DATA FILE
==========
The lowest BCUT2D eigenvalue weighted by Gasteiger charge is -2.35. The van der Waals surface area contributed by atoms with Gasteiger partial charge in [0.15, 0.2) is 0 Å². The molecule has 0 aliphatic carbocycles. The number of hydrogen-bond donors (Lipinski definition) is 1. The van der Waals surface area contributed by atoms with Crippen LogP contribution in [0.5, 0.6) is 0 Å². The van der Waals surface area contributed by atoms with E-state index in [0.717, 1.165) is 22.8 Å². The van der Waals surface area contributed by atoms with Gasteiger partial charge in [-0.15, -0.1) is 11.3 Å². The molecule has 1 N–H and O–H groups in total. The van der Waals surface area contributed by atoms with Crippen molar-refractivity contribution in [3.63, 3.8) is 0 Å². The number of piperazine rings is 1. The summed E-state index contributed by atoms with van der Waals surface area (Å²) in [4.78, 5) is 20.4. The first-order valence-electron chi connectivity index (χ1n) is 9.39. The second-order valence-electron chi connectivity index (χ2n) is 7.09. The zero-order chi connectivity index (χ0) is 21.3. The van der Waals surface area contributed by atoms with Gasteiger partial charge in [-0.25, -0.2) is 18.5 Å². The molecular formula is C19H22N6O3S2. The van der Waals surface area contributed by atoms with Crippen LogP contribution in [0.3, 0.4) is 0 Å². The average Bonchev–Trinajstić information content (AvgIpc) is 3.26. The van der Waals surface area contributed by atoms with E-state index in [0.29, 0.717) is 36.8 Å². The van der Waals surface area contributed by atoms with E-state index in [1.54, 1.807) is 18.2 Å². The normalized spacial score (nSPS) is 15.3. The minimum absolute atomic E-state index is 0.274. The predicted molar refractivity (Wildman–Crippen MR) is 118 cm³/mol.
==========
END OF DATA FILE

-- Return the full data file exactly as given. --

The lowest BCUT2D eigenvalue weighted by Gasteiger charge is -2.35. The van der Waals surface area contributed by atoms with Gasteiger partial charge in [0.15, 0.2) is 0 Å². The molecule has 0 aliphatic carbocycles. The number of hydrogen-bond donors (Lipinski definition) is 1. The van der Waals surface area contributed by atoms with Crippen LogP contribution in [0.5, 0.6) is 0 Å². The van der Waals surface area contributed by atoms with E-state index in [0.717, 1.165) is 22.8 Å². The van der Waals surface area contributed by atoms with Gasteiger partial charge in [-0.15, -0.1) is 11.3 Å². The molecule has 1 N–H and O–H groups in total. The van der Waals surface area contributed by atoms with Crippen molar-refractivity contribution in [3.63, 3.8) is 0 Å². The number of piperazine rings is 1. The summed E-state index contributed by atoms with van der Waals surface area (Å²) in [4.78, 5) is 20.4. The first-order valence-electron chi connectivity index (χ1n) is 9.39. The second-order valence-electron chi connectivity index (χ2n) is 7.09. The zero-order chi connectivity index (χ0) is 21.3. The van der Waals surface area contributed by atoms with Gasteiger partial charge in [-0.25, -0.2) is 18.5 Å². The molecular formula is C19H22N6O3S2. The van der Waals surface area contributed by atoms with Crippen LogP contribution in [0.3, 0.4) is 0 Å². The average Bonchev–Trinajstić information content (AvgIpc) is 3.26. The van der Waals surface area contributed by atoms with E-state index in [0.29, 0.717) is 36.8 Å². The van der Waals surface area contributed by atoms with E-state index in [1.54, 1.807) is 18.2 Å². The normalized spacial score (nSPS) is 15.3. The minimum absolute atomic E-state index is 0.274. The predicted molar refractivity (Wildman–Crippen MR) is 118 cm³/mol.